Gummy Bears Send High School Students To Hospital: How To Tell If Candies Are Laced With Drugs
Officials said that several students attending Naperville North High School in Illinois got ill on Tuesday, Dec. 6 after eating gummy bears that were laced with a still unknown substance.
Naperville District 203 Superintendent Dan Bridges said that they called the police and the fire departments to come to the school after more than a dozen students reported feeling sick on Tuesday morning.
Dizziness, Fast Heart Rate And Other Symptoms After Eating Gummy Bears
Officials of the school said that after ingesting the gummies, the students felt uncomfortable and experienced dizziness, dry mouth and fast heart rate, prompting the school to send them to Edward Hospital.
"For safety precautions, they were transported to Edward to receive medical attention. Each student had varying degrees of discomfort and subsequent treatment was needed," Bridges said.
Eleven students were still at the hospital on Tuesday afternoon but they were already in a stable condition. Two were already released from the hospital.
Gummy Bear Laced With Still Unknown Substance
Jennifer McNulty, the medical director for the Pediatric Emergency Department and Pediatrics at Edward Hospital, said on Wednesday, Dec. 7 that based on her observations and conversations with the students and given her medical expertise and other factors, she believed that the gummy bears were produced or laced with marijuana or marijuana oil and not alcohol or other foreign substances.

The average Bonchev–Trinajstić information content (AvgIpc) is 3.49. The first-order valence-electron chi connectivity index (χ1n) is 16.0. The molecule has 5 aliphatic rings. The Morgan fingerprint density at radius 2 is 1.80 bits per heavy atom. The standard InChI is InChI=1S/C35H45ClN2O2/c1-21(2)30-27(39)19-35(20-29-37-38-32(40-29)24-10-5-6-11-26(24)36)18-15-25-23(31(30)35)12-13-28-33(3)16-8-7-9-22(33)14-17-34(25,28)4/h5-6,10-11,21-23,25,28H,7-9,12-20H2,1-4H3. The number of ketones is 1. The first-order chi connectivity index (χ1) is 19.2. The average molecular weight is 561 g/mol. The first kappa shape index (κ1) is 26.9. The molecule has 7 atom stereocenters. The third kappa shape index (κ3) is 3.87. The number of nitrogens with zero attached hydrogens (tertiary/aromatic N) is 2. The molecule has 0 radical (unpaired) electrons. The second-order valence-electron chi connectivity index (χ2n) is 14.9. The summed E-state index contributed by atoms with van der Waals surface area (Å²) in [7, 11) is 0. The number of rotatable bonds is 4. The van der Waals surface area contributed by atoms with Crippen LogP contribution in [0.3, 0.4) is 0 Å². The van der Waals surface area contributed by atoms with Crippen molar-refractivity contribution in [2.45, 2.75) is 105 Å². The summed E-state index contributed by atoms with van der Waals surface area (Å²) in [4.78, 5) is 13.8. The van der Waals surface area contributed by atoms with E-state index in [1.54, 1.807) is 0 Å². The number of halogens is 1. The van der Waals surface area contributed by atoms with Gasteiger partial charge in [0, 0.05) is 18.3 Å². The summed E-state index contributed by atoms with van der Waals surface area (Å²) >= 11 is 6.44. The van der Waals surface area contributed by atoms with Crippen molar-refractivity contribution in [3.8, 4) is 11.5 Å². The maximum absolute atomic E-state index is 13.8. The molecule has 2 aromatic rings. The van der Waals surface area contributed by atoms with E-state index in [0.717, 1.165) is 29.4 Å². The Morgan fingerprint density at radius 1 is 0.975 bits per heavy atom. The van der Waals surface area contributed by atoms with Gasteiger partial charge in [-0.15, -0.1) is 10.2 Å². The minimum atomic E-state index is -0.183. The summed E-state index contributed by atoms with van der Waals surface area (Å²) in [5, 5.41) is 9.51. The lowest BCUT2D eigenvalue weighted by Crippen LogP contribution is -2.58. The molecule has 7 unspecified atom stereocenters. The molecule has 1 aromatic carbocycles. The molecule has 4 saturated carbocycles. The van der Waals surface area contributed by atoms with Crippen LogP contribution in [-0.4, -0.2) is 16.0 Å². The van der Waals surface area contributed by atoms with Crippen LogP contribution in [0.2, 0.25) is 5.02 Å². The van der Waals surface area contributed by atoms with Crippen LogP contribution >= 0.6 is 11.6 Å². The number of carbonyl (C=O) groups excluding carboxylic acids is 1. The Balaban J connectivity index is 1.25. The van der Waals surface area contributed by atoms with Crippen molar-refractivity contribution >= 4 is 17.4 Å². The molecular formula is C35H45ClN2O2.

She noted that in recent years, local residents had to deal with the increasing use of heroin and other narcotics.
The police think that the students ingested the candies voluntarily but they are not sure if they were aware of about the presence of the substance in the gummy bears. The students also said that the gummy bears were eaten between periods.
How To Tell If Candies Are Laced With Drugs
Ingesting drug-laced candies can be dangerous, particularly if they get eaten by very young kids. Unfortunately, it is not easy to spot gummy bears or candies tainted with foreign substances. It may help though to check the packaging of candies and other edible items. Make sure that the packaging of the candies has not been opened or tampered with before eating them.
The candy's packaging may also indicate it contains marijuana. In October earlier this year, when kids went around the neighborhood asking for candies and treats, a parent became suspicious after finding a candy bar that had pictures of cannabis leaves on the wrapper. The candy bar eventually tested positive for marijuana.
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